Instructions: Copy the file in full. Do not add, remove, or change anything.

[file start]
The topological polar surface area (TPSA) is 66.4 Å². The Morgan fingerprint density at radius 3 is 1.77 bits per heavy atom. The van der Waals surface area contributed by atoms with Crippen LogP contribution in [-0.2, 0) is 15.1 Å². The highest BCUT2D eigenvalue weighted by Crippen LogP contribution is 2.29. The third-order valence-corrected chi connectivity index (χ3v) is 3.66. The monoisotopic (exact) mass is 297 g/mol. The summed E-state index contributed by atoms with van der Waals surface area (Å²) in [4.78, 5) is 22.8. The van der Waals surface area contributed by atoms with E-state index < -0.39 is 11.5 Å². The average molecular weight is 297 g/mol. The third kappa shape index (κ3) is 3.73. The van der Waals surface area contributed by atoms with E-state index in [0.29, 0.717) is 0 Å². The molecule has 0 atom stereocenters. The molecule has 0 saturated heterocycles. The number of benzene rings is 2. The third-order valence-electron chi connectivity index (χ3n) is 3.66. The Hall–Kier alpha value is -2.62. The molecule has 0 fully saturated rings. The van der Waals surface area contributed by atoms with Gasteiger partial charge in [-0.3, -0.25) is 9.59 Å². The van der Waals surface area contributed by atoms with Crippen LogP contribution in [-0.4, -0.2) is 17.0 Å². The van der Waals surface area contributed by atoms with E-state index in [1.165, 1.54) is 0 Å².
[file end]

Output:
The topological polar surface area (TPSA) is 66.4 Å². The Morgan fingerprint density at radius 3 is 1.77 bits per heavy atom. The van der Waals surface area contributed by atoms with Crippen LogP contribution in [-0.2, 0) is 15.1 Å². The highest BCUT2D eigenvalue weighted by Crippen LogP contribution is 2.29. The third-order valence-corrected chi connectivity index (χ3v) is 3.66. The monoisotopic (exact) mass is 297 g/mol. The summed E-state index contributed by atoms with van der Waals surface area (Å²) in [4.78, 5) is 22.8. The van der Waals surface area contributed by atoms with E-state index < -0.39 is 11.5 Å². The average molecular weight is 297 g/mol. The third kappa shape index (κ3) is 3.73. The van der Waals surface area contributed by atoms with E-state index in [0.29, 0.717) is 0 Å². The molecule has 0 atom stereocenters. The molecule has 0 saturated heterocycles. The number of benzene rings is 2. The third-order valence-electron chi connectivity index (χ3n) is 3.66. The Hall–Kier alpha value is -2.62. The molecule has 0 fully saturated rings. The van der Waals surface area contributed by atoms with Gasteiger partial charge in [-0.3, -0.25) is 9.59 Å². The van der Waals surface area contributed by atoms with Crippen LogP contribution in [-0.4, -0.2) is 17.0 Å². The van der Waals surface area contributed by atoms with E-state index in [1.165, 1.54) is 0 Å².